Art-o-mat promotes artists while serving local communities—one retrofitted cigarette vending machine at a time.
Artist Clark Whittington remembers an incident that occurred in the late 1990s. He noticed a friend’s visceral reaction whenever he heard the crinkle of cellophane. That sound, often associated with someone tearing open a bag of chips or other snack food, made his friend want to immediately grab a snack too. He couldn’t help himself; the sound of cellophane was his cue to snack. Could this Pavlovian reaction somehow be used to entice shoppers to purchase other types of items? It was an idea worth considering and one that would eventually turn into Artists in Cellophane, the company responsible for the ingenious Art-o-mat vending machines that dispense unique works of art for just $5.
In 1997, Whittington was staging an art show in Winston-Salem, North Carolina. Part of that exhibit consisted of a retrofitted cigarette vending machine. He refurbished a machine, loaded it with cellophane-wrapped photographs mounted on blocks and tagged the device “Art-o-mat.” For just one dollar, visitors could explore the machine, drop a few quarters, pull the lever and be rewarded with a unique piece of art. The machine was an immediate conversation piece and the hit of the show.
That’s how Artists in Cellophane got its start. Today there are more than 120 Art-o-mat vending machines in the United States, Canada and overseas. These machines are successful in a variety of retail environments, from Whole Foods Market locations to fast-food outlets like District Taco to hotels like The Cosmopolitan in Las Vegas.
Yet, while the goal of most vending machines is to make money, Artists in Cellophane are in the game for a slightly different reason. According to Whittington, their mission is to “encourage art consumption by combining the worlds of art and commerce in an innovative form. AIC believes that art should be progressive, yet personal and approachable” and these conversation-starting vending machines help the organization do just that.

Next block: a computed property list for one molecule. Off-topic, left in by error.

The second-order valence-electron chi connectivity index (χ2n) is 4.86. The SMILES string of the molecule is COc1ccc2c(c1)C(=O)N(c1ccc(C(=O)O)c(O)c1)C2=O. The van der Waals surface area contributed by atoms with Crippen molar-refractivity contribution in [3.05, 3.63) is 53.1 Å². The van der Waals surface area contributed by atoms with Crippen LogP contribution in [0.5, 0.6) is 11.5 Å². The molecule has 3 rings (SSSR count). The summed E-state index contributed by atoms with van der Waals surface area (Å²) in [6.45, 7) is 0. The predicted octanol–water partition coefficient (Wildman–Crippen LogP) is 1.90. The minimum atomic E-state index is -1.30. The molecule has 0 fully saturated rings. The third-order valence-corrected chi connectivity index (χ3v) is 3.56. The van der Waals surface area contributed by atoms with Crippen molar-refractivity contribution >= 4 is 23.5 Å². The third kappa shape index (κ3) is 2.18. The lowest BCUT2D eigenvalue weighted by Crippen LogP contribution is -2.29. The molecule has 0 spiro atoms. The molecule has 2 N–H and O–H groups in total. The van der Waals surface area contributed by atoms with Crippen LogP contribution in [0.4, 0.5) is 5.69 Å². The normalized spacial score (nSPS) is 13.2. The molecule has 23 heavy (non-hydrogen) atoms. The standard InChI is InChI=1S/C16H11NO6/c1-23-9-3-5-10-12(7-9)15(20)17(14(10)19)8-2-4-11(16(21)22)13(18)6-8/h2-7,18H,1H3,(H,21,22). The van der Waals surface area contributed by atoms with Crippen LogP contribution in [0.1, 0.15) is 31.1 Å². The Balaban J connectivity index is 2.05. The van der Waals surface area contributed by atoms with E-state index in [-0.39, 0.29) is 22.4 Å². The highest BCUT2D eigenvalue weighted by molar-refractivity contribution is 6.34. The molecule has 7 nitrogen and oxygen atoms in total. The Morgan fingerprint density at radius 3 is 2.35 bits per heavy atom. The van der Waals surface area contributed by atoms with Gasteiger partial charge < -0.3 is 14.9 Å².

“Our goal is to get art into people’s hands. That’s what we want to do,” asserts Whittington who continually scouts new artists to supply art for his vending machines. “We’re making some money, but we’re also creating connections, meeting artists and potential patrons.”
What’s in it for the venues that host an Art-o-mat vending machine? “Art-o-mat is often the cheapest thing they have in their place. It’s an ice breaker and helps engage customers as soon as they walk through the door,” notes Whittington. That’s why host locations vary from museums and art galleries to Whole Foods grocery stores. “I think that an Art-o-mat can sit anywhere as long as the person on the other end gets it and wants it,” says Whittington. “There are no rules really. For-profit venues that just enjoy what we’re doing and want to be part of it. I have one machine in a hair salon and she only has one client at a time. We also have machines in Las Vegas that thousands of people see each day.”
He admits that he hasn’t “had the best luck negotiating with malls unless they have a community aspect to their business plan. Whole Foods Market and places like that work very well because they are in the business of reaching out to the community, but not every business is like that.”
Whittington retrofits each cigarette machine that eventually becomes an Art-o-mat and can even custom design the look of the machine to the host’s specifications. “It’s total ground-up restoration of the machines—inside and out,” notes Whittington. Some machines take $5 bills while others are token-operated.
Artists in Cellophane charges hosts a one-time leasing fee that covers the machine’s restoration and customization, delivery, the initial complement of art to be dispensed and an on-site art lecture given by Whittington. Many venues use Whittington’s visit as a chance to launch their machine within the community and it often builds a lot of local media buzz. The leasing fee for a machine varies depending on the machine and level of customization, with $5,000 being on the high end. Whittington says that hosts net about $1.50 from each sale of a piece of art that retails
Artists in Cellophane assert that their hosts are not terribly concerned with the bottom line when it comes to their Art-o-mat machines. “They’d rather have something that’s unique and helps them engage their visitors,” says Whittington, “and that usually translates into sales in other areas of what they do.”
For more information, visit Artomat.org.